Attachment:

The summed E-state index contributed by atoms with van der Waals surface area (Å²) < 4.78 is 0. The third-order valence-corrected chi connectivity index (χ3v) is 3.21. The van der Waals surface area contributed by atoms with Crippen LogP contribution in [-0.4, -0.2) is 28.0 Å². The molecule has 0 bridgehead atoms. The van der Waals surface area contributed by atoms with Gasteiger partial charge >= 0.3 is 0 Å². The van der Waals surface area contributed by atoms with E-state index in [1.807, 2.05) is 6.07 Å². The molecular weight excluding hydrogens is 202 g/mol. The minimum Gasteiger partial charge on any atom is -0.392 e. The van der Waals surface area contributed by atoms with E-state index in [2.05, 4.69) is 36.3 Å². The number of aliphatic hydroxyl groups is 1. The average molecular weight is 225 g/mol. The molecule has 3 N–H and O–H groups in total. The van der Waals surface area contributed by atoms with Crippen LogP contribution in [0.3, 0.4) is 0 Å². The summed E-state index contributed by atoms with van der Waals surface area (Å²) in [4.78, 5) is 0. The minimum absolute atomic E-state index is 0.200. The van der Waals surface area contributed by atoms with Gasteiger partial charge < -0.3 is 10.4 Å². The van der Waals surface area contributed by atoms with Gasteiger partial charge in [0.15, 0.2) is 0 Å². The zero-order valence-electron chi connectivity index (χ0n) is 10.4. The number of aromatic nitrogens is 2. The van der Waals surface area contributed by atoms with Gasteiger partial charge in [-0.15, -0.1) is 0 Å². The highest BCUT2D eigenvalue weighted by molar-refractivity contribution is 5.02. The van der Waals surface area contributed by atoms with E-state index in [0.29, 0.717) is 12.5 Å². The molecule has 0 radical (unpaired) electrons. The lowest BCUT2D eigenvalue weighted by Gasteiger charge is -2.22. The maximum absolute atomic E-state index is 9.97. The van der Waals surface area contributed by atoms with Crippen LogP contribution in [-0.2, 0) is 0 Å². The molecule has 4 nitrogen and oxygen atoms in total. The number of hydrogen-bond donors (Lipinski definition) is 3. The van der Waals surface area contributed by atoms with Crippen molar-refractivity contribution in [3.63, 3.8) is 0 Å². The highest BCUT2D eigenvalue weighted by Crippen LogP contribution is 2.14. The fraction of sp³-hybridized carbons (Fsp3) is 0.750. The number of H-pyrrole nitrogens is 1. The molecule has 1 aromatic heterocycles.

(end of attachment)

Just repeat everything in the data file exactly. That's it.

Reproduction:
The summed E-state index contributed by atoms with van der Waals surface area (Å²) < 4.78 is 0. The third-order valence-corrected chi connectivity index (χ3v) is 3.21. The van der Waals surface area contributed by atoms with Crippen LogP contribution in [-0.4, -0.2) is 28.0 Å². The molecule has 0 bridgehead atoms. The van der Waals surface area contributed by atoms with Gasteiger partial charge >= 0.3 is 0 Å². The van der Waals surface area contributed by atoms with E-state index in [1.807, 2.05) is 6.07 Å². The molecular weight excluding hydrogens is 202 g/mol. The minimum Gasteiger partial charge on any atom is -0.392 e. The van der Waals surface area contributed by atoms with E-state index in [2.05, 4.69) is 36.3 Å². The number of aliphatic hydroxyl groups is 1. The average molecular weight is 225 g/mol. The molecule has 3 N–H and O–H groups in total. The van der Waals surface area contributed by atoms with Crippen LogP contribution in [0.3, 0.4) is 0 Å². The summed E-state index contributed by atoms with van der Waals surface area (Å²) in [4.78, 5) is 0. The minimum absolute atomic E-state index is 0.200. The van der Waals surface area contributed by atoms with Gasteiger partial charge < -0.3 is 10.4 Å². The van der Waals surface area contributed by atoms with Gasteiger partial charge in [0.15, 0.2) is 0 Å². The zero-order valence-electron chi connectivity index (χ0n) is 10.4. The number of aromatic nitrogens is 2. The van der Waals surface area contributed by atoms with Gasteiger partial charge in [-0.15, -0.1) is 0 Å². The highest BCUT2D eigenvalue weighted by molar-refractivity contribution is 5.02. The van der Waals surface area contributed by atoms with E-state index in [0.29, 0.717) is 12.5 Å². The molecule has 0 radical (unpaired) electrons. The lowest BCUT2D eigenvalue weighted by Gasteiger charge is -2.22. The maximum absolute atomic E-state index is 9.97. The van der Waals surface area contributed by atoms with Crippen LogP contribution in [-0.2, 0) is 0 Å². The molecule has 4 nitrogen and oxygen atoms in total. The number of hydrogen-bond donors (Lipinski definition) is 3. The van der Waals surface area contributed by atoms with Crippen molar-refractivity contribution in [3.63, 3.8) is 0 Å². The highest BCUT2D eigenvalue weighted by Crippen LogP contribution is 2.14. The fraction of sp³-hybridized carbons (Fsp3) is 0.750. The number of H-pyrrole nitrogens is 1. The molecule has 1 aromatic heterocycles.